makes sense to change the loss leader or its merchandising every so often.
Predatory pricing (note: this is illegal)
With predatory pricing, prices are deliberately set very low by a dominant competitor in the market in order to restrict or prevent
competition. The price set might even be free, or lead to losses by the predator. Whatever the approach, predatory pricing is illegal
under competition law.
Sometimes prices are set at what seem to be unusual price points. For example, why are DVD’s priced at £12.99 or £14.99? The
answer is the perceived price barriers that customers may have. They will buy something for £9.99, but think that £10 is a little too
much. So a price that is one pence lower can make the difference between closing the sale, or not!
The aim of psychological pricing is to make the customer believe the product is cheaper than it really is. Pricing in this way is
intended to attract customers who are looking for “value”.
If there is strong competition in a market, customers are faced with a wide choice of who to buy from. They may buy from the
cheapest provider or perhaps from the one which offers the best customer service. But customers will certainly be mindful of what is
a reasonable or normal price in the market.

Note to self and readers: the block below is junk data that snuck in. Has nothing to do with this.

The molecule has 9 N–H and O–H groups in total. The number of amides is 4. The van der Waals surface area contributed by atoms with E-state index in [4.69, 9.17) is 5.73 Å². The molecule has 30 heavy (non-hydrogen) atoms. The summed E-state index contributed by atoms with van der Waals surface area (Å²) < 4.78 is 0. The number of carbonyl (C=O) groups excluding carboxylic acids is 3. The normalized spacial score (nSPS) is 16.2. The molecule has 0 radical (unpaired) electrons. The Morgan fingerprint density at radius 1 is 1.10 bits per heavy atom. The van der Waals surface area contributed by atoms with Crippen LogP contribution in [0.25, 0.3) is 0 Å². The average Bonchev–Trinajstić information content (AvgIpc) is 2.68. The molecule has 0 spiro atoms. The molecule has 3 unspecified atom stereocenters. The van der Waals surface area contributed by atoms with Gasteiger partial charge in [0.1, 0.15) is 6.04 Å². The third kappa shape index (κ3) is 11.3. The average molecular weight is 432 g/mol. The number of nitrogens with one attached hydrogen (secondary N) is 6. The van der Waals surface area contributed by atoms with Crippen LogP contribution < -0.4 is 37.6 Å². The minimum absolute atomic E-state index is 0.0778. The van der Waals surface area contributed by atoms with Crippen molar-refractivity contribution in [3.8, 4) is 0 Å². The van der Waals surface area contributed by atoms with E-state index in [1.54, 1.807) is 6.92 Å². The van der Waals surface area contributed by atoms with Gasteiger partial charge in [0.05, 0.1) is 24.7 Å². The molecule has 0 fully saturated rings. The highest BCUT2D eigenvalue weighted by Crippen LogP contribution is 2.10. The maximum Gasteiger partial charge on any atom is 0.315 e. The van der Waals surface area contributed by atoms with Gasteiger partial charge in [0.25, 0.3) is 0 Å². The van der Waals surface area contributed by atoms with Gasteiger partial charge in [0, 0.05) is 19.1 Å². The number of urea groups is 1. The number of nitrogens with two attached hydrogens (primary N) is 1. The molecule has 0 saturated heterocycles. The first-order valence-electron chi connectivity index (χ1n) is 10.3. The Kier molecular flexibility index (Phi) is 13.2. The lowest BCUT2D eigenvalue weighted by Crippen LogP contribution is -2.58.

Most firms in a competitive market do not have sufficient power to be able to set prices above their competitors. They tend to use
“going-rate” pricing – i.e. setting a price that is in line with the prices charged by direct competitors. In effect such businesses are
“price-takers” – they must accept the going market price as determined by the forces of demand and supply.
An advantage of using competitive pricing is that selling prices should be line with rivals, so price should not be a competitive
The main problem is that the business needs some other way to attract customers. It has to use non-price methods to compete – e.g.
providing distinct customer service or better availability.
In terms of the marketing mix some would say that price is the least attractive element. Marketing companies should really focus on
generating as high a margin as possible. The argument is that the marketer should change product, place or promotion in some way
before resorting to price reductions. However price is a versatile element of the mix as we will see.
Our financial objectives in terms of price will be secured on how much money we intend to make from a product, how much we can
sell, and what market share will get in relation to competitors. Objectives such as these and how a business generates profit in